A mechanical engineer, a systems engineer, and a software engineer are in a car driving down a steep mountain road when the brakes fail. The driver desperately pumps the brake pedal, trying to control the speeding vehicle around cliff-edge bends, while others do their best not to panic. As the car hurtles towards an impossible corner, the driver spots an escape route into a haystack, where the car eventually grinds to a safe stop. The three engineers get out, shaken, relieved, and take turns to assess the situation.
'Hmm,' says the mechanical engineer, 'It looks like a brake line was leaking - let's repair the split, bleed the brakes, and we should be able to get on our way..."
The systems engineer thinks for a while and says, 'Maybe we need to contact the manufacturer and the dealer to confirm exactly what the problem is..."
The software engineer slowly climbs into the driver's seat and, gesturing for the others to join him, says, 'How about we get back on the road and see if it happens again?’
Technology can rid us of many problems – make us run faster & leaner, enable reach & connection and above all democratize access to information. However, it can’t be a replacement for the actual decision or the culture it is intending to create. Have you ever wondered why two companies in similar industries implementing similar technology can have very different outcomes? Or two companies, one with technology and one without can still meet their goals?
The best technology systems are contextual and focused on delivering impact. And there lies the nub – the context of company or their definition of impact is not portable. What works for one, may not for other and if you are implementing because it is in vogue, then think again.
In the heat of the moment, don’t forget first principles
What is the problem we are trying to solve?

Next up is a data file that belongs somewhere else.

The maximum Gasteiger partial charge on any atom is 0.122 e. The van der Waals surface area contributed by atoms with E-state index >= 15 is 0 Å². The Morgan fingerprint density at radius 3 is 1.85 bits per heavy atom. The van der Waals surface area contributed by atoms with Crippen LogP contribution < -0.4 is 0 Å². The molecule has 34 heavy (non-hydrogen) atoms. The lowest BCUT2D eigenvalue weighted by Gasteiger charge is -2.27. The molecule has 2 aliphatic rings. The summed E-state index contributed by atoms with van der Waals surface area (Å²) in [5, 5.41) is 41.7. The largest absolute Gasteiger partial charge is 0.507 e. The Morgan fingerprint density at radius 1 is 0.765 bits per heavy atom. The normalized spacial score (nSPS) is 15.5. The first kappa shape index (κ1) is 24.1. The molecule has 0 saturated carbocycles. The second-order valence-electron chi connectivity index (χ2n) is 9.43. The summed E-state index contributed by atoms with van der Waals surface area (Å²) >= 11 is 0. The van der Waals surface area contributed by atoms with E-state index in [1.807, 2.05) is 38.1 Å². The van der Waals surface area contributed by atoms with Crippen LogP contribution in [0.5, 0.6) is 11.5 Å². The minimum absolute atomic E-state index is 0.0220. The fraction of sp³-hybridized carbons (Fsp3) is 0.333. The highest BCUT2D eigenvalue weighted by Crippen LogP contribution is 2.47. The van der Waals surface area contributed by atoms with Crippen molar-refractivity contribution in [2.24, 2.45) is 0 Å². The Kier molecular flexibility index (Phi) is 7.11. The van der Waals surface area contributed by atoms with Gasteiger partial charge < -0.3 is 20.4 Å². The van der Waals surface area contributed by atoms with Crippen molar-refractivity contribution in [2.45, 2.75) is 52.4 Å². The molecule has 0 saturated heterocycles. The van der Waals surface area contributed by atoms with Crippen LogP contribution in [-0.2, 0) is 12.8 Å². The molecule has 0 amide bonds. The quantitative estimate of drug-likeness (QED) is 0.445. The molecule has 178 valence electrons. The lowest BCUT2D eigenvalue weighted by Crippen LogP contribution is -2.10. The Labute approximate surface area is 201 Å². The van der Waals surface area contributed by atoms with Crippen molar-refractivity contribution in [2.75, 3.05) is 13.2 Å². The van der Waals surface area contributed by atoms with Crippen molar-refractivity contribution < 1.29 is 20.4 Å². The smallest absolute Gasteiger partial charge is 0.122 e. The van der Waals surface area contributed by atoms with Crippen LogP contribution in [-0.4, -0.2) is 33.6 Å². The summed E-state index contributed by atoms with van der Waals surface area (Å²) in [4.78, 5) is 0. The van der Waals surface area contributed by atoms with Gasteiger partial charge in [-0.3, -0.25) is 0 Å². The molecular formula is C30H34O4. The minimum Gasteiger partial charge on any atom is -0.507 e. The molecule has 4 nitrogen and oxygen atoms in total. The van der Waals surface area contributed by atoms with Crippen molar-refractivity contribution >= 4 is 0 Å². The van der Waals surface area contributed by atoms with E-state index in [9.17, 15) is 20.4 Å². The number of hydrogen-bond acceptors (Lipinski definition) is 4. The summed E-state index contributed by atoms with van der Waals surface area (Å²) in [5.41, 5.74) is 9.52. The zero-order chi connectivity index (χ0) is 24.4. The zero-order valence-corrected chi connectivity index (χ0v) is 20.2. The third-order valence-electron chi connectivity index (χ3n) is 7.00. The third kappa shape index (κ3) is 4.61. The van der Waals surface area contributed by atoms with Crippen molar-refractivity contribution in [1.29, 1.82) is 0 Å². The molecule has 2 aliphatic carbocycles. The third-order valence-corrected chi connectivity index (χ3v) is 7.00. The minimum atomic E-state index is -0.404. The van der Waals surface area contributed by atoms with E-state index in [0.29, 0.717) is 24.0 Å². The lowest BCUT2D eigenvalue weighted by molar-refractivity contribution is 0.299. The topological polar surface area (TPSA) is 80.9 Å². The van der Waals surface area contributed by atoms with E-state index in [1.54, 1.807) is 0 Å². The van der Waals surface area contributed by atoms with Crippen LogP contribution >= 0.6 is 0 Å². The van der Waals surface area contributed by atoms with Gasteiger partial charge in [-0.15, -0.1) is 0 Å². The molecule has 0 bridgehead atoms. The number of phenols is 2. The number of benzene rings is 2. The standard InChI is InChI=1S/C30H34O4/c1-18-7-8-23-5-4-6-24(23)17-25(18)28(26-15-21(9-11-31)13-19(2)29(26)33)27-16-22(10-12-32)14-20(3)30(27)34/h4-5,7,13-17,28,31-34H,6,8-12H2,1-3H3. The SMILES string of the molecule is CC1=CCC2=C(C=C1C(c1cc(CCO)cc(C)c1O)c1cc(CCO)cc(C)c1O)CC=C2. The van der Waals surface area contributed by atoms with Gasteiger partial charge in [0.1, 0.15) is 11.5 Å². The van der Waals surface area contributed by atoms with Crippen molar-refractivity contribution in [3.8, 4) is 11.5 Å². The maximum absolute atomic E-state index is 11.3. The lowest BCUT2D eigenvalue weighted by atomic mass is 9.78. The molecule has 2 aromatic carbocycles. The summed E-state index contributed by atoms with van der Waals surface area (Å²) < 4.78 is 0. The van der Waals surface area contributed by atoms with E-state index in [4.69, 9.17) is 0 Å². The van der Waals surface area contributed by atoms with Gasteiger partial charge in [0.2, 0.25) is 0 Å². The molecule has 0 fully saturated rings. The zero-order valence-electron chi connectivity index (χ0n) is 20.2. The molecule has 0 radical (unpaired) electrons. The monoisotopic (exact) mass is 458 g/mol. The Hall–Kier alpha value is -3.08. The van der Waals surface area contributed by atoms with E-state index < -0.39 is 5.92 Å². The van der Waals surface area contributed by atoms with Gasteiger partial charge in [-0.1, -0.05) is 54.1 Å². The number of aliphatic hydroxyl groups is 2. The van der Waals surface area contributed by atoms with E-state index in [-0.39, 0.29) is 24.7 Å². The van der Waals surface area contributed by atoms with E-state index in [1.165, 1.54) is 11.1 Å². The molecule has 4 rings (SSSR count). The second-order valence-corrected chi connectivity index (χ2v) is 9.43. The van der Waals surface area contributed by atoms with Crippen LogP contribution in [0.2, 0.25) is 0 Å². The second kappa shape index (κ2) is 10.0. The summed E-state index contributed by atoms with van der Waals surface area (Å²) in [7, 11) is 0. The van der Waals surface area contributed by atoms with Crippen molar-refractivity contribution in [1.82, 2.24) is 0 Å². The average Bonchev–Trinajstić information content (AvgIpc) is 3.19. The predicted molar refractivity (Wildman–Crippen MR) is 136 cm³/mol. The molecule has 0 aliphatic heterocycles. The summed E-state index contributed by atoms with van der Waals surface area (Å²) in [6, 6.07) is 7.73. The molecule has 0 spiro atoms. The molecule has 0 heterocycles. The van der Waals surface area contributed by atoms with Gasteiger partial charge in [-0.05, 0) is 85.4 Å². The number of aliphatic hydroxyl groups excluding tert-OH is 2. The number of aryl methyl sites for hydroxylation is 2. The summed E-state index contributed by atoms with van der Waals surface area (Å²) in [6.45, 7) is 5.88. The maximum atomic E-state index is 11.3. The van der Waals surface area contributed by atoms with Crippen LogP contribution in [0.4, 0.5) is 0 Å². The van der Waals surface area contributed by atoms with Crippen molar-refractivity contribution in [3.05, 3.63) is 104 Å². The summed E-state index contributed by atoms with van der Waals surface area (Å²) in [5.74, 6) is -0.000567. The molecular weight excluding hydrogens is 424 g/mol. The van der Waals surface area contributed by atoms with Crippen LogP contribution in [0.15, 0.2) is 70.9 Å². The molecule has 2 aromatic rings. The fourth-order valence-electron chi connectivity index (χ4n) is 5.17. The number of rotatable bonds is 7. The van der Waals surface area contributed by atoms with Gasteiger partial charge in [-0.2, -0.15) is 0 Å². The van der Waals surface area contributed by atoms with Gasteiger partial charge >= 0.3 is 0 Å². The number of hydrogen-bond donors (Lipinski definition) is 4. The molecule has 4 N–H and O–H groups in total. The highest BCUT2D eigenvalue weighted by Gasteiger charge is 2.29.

- Is this problem worth solving?
- What will happen if we don’t solve the problem?
- Who are the customers (internal/external) experiencing this problem?
What are the different ways this problem can be solved?
- What are cost/resource/time estimates for different approaches?
- Why is one approach better than other? How will we decide that?
- What changes, if any, are warranted in other systems/processes?
How will we know if have solved the problem or in other words, what is the success criteria?
Did we create new problems / expectations along the way?
- Do the new problems / expectations require solution? (and the cycle starts again)
Despite the advancements in technology and the rise of the machines, the more complex the decision, the greater is the role of the person making that. The job of the human is to ask questions and leverage technology (or other means) to find answers. For example, what should be our compensation philosophy? Why should candidates consider my company? What is our approach to talent management etc.? Expecting technology to ask questions and provide answers on its own is akin to having your boss swap role (and pay) with you!
Technology is an enabler for business and HR and not the other way around. Don’t bet the house without understanding the context for you may lose much than a few chips!